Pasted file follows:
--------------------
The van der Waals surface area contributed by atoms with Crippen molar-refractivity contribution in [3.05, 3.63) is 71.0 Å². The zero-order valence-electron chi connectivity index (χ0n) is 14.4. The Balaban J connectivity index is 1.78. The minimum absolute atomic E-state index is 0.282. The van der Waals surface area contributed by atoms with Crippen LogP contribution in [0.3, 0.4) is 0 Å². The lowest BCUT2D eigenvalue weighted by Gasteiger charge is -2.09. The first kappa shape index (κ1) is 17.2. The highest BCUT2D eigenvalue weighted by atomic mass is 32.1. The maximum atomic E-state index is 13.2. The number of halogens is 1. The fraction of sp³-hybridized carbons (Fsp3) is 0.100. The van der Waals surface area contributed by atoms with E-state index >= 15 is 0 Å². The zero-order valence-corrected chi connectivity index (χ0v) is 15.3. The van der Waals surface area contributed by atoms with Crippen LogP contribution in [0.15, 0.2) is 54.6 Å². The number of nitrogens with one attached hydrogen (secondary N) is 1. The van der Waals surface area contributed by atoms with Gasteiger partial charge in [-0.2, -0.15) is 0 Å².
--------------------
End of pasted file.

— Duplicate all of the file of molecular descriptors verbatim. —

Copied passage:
The van der Waals surface area contributed by atoms with Crippen molar-refractivity contribution in [3.05, 3.63) is 71.0 Å². The zero-order valence-electron chi connectivity index (χ0n) is 14.4. The Balaban J connectivity index is 1.78. The minimum absolute atomic E-state index is 0.282. The van der Waals surface area contributed by atoms with Crippen LogP contribution in [0.3, 0.4) is 0 Å². The lowest BCUT2D eigenvalue weighted by Gasteiger charge is -2.09. The first kappa shape index (κ1) is 17.2. The highest BCUT2D eigenvalue weighted by atomic mass is 32.1. The maximum atomic E-state index is 13.2. The number of halogens is 1. The fraction of sp³-hybridized carbons (Fsp3) is 0.100. The van der Waals surface area contributed by atoms with E-state index >= 15 is 0 Å². The zero-order valence-corrected chi connectivity index (χ0v) is 15.3. The van der Waals surface area contributed by atoms with Crippen LogP contribution in [0.15, 0.2) is 54.6 Å². The number of nitrogens with one attached hydrogen (secondary N) is 1. The van der Waals surface area contributed by atoms with Gasteiger partial charge in [-0.2, -0.15) is 0 Å².